Cheema et al. (1981) recorded similar observations on DNase activity in tristeza infected leaves of Kagzilime. Similarly, Verma and Singh (1994) reported decreased levels of DNA and RNA in mango leaves infected by Pestalopsis mangiferae due to increase in nuclease activity that were compared over healthy leaves of mango cultivars.

Significantly high PAL activity in the incompatible interactions was also demonstrated in woody kiwifruit vines (Reglinski et al., 2001) and tea plants (Chakraborty and Chakraborty, 2005). The activity of TAL is not well demonstrated in dicots (Reglinski et al., 2001). TAL activity was definitely lower than PAL in the present findings similar to the results obtained in wheat tissues by Guerra et al. (1985). Many studies have demonstrated the importance of phenolic compounds in plant defense mechanism. In general, plant phenolics have a diverse range of biological activity, depending on their structure, degree of polymerization, stereoisomeric differences, etc. Given all the above properties, it is obvious that plant phenolics play an important role in defense. In the present study, increase in phenolic enzyme activity was observed during host-parasite interaction disease attack which in turn affects the contents of defensive phenolics.

Similar to the present report on oxidative enzymes, previous works also indicated that these oxidative enzymes are involved in the defense role (Chakraborty et al., 2002) with resistance in many plants (Chitra and Rajamani, 2010). An immediate response of plants to injury, in most cases, is the accelerated accumulation of oxidative enzymes required for scavenging toxic radicals (Kessler and Baldwin, 2002). Plants were reported to possess efficient antioxidant defense system due to the presence of pathway for catalase and peroxidase (Saffar et al., 2009). On the other hand, Bi et al. (1997) reported insect pest damage in cotton cultivars caused activation of several oxidative enzymes, including peroxidase, diamine oxidase and lipoxygenase within the tissue. Results of the present study strongly support the above observation of Bi et al. (1997).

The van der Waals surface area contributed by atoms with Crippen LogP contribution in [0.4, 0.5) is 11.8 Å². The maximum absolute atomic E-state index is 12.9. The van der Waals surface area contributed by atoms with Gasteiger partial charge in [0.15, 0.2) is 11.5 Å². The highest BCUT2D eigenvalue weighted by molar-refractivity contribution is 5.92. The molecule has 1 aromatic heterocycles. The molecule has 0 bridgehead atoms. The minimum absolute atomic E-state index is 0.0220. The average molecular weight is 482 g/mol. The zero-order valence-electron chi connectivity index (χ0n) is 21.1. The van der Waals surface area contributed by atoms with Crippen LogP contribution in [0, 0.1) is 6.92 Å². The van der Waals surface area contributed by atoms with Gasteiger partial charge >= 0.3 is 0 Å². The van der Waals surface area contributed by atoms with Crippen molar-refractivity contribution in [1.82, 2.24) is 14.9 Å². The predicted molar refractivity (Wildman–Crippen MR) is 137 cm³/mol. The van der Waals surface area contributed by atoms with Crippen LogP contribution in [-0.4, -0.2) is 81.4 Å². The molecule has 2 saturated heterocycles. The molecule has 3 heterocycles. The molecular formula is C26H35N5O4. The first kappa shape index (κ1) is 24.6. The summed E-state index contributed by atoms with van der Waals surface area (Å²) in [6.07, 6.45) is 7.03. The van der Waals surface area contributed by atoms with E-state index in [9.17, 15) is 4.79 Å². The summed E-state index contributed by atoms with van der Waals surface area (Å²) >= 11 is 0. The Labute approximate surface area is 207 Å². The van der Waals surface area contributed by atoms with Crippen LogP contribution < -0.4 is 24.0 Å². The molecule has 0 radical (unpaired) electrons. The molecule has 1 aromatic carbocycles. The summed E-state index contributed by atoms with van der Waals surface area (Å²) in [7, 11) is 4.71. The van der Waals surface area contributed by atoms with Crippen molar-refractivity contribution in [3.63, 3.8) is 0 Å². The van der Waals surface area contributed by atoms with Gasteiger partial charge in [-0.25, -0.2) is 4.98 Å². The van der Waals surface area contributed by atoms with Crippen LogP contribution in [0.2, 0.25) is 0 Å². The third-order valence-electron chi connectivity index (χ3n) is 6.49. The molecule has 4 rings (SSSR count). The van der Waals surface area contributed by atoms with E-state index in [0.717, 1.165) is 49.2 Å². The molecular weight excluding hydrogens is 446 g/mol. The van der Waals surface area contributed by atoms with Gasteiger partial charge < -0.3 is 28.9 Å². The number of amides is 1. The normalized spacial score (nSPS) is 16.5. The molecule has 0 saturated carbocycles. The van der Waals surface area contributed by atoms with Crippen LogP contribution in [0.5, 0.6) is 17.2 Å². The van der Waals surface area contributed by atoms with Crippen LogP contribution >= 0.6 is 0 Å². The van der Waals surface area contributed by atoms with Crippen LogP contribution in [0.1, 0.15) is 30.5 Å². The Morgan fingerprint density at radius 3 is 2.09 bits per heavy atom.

Chatterjee and Ghosh (2008) studied the biochemical changes in mesta plants infected with yellow vein disease. It has been reported that different enzymes like catalase, acid phosphatase, peroxidase, esterase, polyphenol oxidase and superoxide dismutase which revealed lower activities of catalase, acid phosphatase and peroxidase enzymes, enhanced activities of esterase, polyphenol oxidase and superoxide dismutase in diseased plants as compared to healthy ones.


Thus in the present work we have shown a wide range of enzymes secreted by C. theae that has the tendency to depolymerase the important component involved in structural integrity of cell wall. This study also outlines about the significance of enzymatic changes occurred in the tea host as a defensive role, during the infection caused by bird’s eye spot disease. It can be concluded from the present study that, enzymes like invertase, pectinase, CMCase followed by protase are involved in inducing pathogenesis and DNase PAL, chitinase, protease followed by PO, PPO, are involved in imparting defense in tea plants against C. theae during infection. The work has led to the knowledge and growth conditions of this disease causing fungus and the level of the enzyme responses by the healthy and susceptible tea plant that assisted in understanding of host pathogen interaction.


The authors wish to express their sincere thanks to the Chairman and Principal, K.S.R. College of Technology, Tiruchengode for their support and constant encouragement.